In Argentina, after 12 years of left-wing Peronist Kirchnerism, Cristina Kirchner’s candidate, Daniel Scioli, narrowly lost the November presidential elections to the centre-right’s Mauricio Macri.

Chavistas and Kirchneristas have found it difficult to accept defeat. Kirchner “snubbed Macri’s inauguration”. In Venezuela, significant tensions have arisen between the new legislature, the executive and Supreme Court.

In record time, the Chavista-controlled court declared void the acts of the National Assembly due to the obscure suspension of three newly elected parliamentarians. Telesur, the continental network that Chávez created and financed as a counter to “imperialist” media, is denouncing the first deeds of the “right-wingers” in Venezuela and Argentina. Macri is accused of censoring Kirchnerist journalists, while Kirchner maintains a fierce attack via Twitter.

Three years after his death, the influence of Hugo Chávez’s 14-year rule still runs deep in Venezuela and Latin America. Reuters/Christian Veron

So, has left-wing populism reached its limits in South America? A region beset by inflation, poverty, exclusion and crime will always have a place for redemptive superheroes.

On the rise across Europe

In Europe, populist players of right and left are on the rise.

Some are in government, like socialist Greek Prime Minister Alexis Tsipras. In 2015, his anti-austerity, anti-Europe party, Syriza, won two elections in less than nine months with 35% of the vote.

In some Nordic countries, such as Norway and Finland, ultra-conservative anti-immigration populists are in governing coalitions.

Other populist players are advancing to positions of power. In the weeks since Spain’s general election, it has been poised between minority government, uneasy coalitions and fresh elections. Podemos’ Pablo Iglesias has become a decisive voice amid political fragmentation and sick bipartisanship.

The traditional pendulum between Spain’s centre-right (Partido Popular, which won 29% of the votes and 123 seats) and centre-left (PSOE, 22% and 90 seats) was broken. The left-wing Podemos won an impressive 20.66% and 69 seats, while liberal populists Ciudadanos gained 13.93% and 40 seats. Prime Minister Mariano Rajoy, of Partido Popular, is trying to form government in a very fragmented, very difficult environment.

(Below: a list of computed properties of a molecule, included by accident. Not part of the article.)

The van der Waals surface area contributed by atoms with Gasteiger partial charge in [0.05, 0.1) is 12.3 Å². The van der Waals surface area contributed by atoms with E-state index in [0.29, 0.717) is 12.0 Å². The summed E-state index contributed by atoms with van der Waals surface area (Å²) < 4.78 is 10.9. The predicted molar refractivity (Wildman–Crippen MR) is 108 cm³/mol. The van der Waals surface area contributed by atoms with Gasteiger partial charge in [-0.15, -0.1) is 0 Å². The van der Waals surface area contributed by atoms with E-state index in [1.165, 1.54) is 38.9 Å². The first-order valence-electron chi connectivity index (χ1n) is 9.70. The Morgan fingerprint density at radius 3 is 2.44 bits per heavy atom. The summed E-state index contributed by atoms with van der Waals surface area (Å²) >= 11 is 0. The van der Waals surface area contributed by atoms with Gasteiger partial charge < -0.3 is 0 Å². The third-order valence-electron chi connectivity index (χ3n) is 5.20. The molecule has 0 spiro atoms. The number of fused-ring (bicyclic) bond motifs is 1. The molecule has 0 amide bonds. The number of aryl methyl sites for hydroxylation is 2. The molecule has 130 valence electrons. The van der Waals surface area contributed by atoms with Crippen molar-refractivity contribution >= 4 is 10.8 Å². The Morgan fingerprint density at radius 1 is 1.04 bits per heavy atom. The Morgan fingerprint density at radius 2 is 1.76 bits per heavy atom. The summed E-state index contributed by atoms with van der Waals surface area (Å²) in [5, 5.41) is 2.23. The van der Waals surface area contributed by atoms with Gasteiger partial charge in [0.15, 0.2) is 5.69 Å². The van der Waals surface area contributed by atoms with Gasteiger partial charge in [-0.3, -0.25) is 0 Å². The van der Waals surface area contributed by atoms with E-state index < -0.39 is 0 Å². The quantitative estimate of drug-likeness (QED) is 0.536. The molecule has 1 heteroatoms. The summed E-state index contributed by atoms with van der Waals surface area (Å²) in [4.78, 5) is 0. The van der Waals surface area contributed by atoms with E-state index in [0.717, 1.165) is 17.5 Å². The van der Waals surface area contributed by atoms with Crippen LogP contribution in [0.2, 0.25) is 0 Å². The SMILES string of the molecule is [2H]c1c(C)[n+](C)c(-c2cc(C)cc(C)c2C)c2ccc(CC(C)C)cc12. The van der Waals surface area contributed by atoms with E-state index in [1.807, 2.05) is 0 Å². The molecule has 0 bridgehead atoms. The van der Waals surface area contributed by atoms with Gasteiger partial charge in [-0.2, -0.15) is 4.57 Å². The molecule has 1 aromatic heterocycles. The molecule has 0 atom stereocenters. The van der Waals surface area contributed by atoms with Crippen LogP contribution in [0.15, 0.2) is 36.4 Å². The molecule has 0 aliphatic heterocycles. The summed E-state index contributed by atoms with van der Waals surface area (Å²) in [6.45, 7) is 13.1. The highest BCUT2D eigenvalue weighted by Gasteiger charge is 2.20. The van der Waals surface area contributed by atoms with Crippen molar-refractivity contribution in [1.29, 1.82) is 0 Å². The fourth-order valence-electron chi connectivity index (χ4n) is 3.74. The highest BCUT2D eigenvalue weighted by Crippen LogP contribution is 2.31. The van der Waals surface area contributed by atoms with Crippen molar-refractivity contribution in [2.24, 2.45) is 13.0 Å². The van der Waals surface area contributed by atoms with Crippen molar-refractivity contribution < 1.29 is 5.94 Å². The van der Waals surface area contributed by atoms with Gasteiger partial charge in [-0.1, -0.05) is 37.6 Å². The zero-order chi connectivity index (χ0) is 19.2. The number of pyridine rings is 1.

The first agreement to select the president and directive of the Congress left out Podemos. Iglesias has denounced a secretive “bunker” coalition between the right, socialists and Ciudadanos against Podemos. Via Twitter, he is holding PSOE responsible for thwarting a progressive alternative to Rajoy.

Geert Wilders’ Freedom Party is leading opinion polls in the Netherlands. AAP/Richard Wainwright

In the Netherlands, right-wing populist Geert Wilders and his Freedom Party have soared into the lead in opinion polls. He and other European populists are thriving in the context of mass immigration, terrorism, economic problems and corruption in politics. They include the extreme right Swedish Democrats and Danish People’s Party.

Marine Le Pen, the anti-immigration, ultra-conservative leader of France’s Front National (FN) is, along with Trump (who has been dubbed “America’s Marine Le Pen”), probably the most celebritised of the populists today. Her party won 6.8 million votes in second-round regional elections in December. The FN’s vote (27%) situates Le Pen closer to challenging former president Nicolas Sarkozy and the incumbent Francois Hollande in the 2017 election.

The FN “swept 55% of the working-class vote stealing the socialist base”. Like UKIP in the May 2015 UK elections, no firsts but many seconds position them for future wins. Le Pen is framing the presidential debate in typically populist binary terms, between traditional or mainstream “globalists” and FN “patriots”.

Other populist leaders or groups focus on specific issues. Since leading UKIP to become the third-most-popular party in the UK, Farage is championing a Brexit. Some argue that his divisive rhetoric might harm the vote to leave Europe, but who knows?

In Italy, populist comedian Beppe Grillo and his strong “Five Star Movement” are leading a campaign for online “direct democracy”, in which ordinary people become legislators.

What now?

The record of populists in the Americas and Europe shows they should not be underestimated.

Trump’s strong polling figures suggest populism will be a force throughout the presidential primaries this year.

What do the vicissitudes and naturalisation of the bizarre populist superheroes signal? Perhaps that middle-ground, cosmopolitan politicians should learn to connect more effectively with their constituents, their grievances and aspirations. To meet the political challenges of this time, they need to engage in a robust and meaningful conversation not only with the like-minded but also with those who are not.